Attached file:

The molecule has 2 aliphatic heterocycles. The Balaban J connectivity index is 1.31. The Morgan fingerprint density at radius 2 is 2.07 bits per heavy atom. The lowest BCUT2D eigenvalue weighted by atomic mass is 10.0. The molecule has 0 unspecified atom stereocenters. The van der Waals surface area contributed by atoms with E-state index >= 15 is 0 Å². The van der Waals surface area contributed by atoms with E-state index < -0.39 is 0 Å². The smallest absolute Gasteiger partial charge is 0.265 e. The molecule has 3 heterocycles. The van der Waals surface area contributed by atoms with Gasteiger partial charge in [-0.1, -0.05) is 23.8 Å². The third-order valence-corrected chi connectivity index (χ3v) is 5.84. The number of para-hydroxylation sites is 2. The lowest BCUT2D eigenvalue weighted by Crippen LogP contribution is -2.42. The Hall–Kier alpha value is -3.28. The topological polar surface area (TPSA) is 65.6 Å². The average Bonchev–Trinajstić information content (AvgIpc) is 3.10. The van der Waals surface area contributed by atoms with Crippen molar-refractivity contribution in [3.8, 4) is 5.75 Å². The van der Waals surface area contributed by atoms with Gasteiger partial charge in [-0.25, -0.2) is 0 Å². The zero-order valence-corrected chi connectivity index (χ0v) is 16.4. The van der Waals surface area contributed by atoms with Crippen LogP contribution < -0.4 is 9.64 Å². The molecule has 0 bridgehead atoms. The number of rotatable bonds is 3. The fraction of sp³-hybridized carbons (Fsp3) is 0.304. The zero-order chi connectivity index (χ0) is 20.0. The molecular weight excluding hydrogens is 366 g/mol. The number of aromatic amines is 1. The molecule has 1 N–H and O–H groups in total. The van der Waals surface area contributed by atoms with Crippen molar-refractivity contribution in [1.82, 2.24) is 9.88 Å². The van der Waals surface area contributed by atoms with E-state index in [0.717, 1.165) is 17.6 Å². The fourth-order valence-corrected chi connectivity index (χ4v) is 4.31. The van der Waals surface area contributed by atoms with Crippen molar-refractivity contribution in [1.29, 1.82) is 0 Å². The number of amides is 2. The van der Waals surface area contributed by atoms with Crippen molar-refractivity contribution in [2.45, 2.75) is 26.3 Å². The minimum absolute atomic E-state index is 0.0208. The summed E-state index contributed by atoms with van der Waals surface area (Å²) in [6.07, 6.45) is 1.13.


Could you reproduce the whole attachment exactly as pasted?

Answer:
The molecule has 2 aliphatic heterocycles. The Balaban J connectivity index is 1.31. The Morgan fingerprint density at radius 2 is 2.07 bits per heavy atom. The lowest BCUT2D eigenvalue weighted by atomic mass is 10.0. The molecule has 0 unspecified atom stereocenters. The van der Waals surface area contributed by atoms with E-state index >= 15 is 0 Å². The van der Waals surface area contributed by atoms with E-state index < -0.39 is 0 Å². The smallest absolute Gasteiger partial charge is 0.265 e. The molecule has 3 heterocycles. The van der Waals surface area contributed by atoms with Gasteiger partial charge in [-0.1, -0.05) is 23.8 Å². The third-order valence-corrected chi connectivity index (χ3v) is 5.84. The number of para-hydroxylation sites is 2. The lowest BCUT2D eigenvalue weighted by Crippen LogP contribution is -2.42. The Hall–Kier alpha value is -3.28. The topological polar surface area (TPSA) is 65.6 Å². The average Bonchev–Trinajstić information content (AvgIpc) is 3.10. The van der Waals surface area contributed by atoms with Crippen molar-refractivity contribution in [3.8, 4) is 5.75 Å². The van der Waals surface area contributed by atoms with Gasteiger partial charge in [-0.25, -0.2) is 0 Å². The zero-order valence-corrected chi connectivity index (χ0v) is 16.4. The van der Waals surface area contributed by atoms with Crippen LogP contribution < -0.4 is 9.64 Å². The molecule has 0 bridgehead atoms. The number of rotatable bonds is 3. The fraction of sp³-hybridized carbons (Fsp3) is 0.304. The zero-order chi connectivity index (χ0) is 20.0. The molecular weight excluding hydrogens is 366 g/mol. The number of aromatic amines is 1. The molecule has 1 N–H and O–H groups in total. The van der Waals surface area contributed by atoms with Crippen molar-refractivity contribution in [1.82, 2.24) is 9.88 Å². The van der Waals surface area contributed by atoms with E-state index in [0.717, 1.165) is 17.6 Å². The fourth-order valence-corrected chi connectivity index (χ4v) is 4.31. The van der Waals surface area contributed by atoms with Crippen molar-refractivity contribution in [1.29, 1.82) is 0 Å². The number of amides is 2. The van der Waals surface area contributed by atoms with Crippen molar-refractivity contribution in [2.45, 2.75) is 26.3 Å². The minimum absolute atomic E-state index is 0.0208. The summed E-state index contributed by atoms with van der Waals surface area (Å²) in [6.07, 6.45) is 1.13.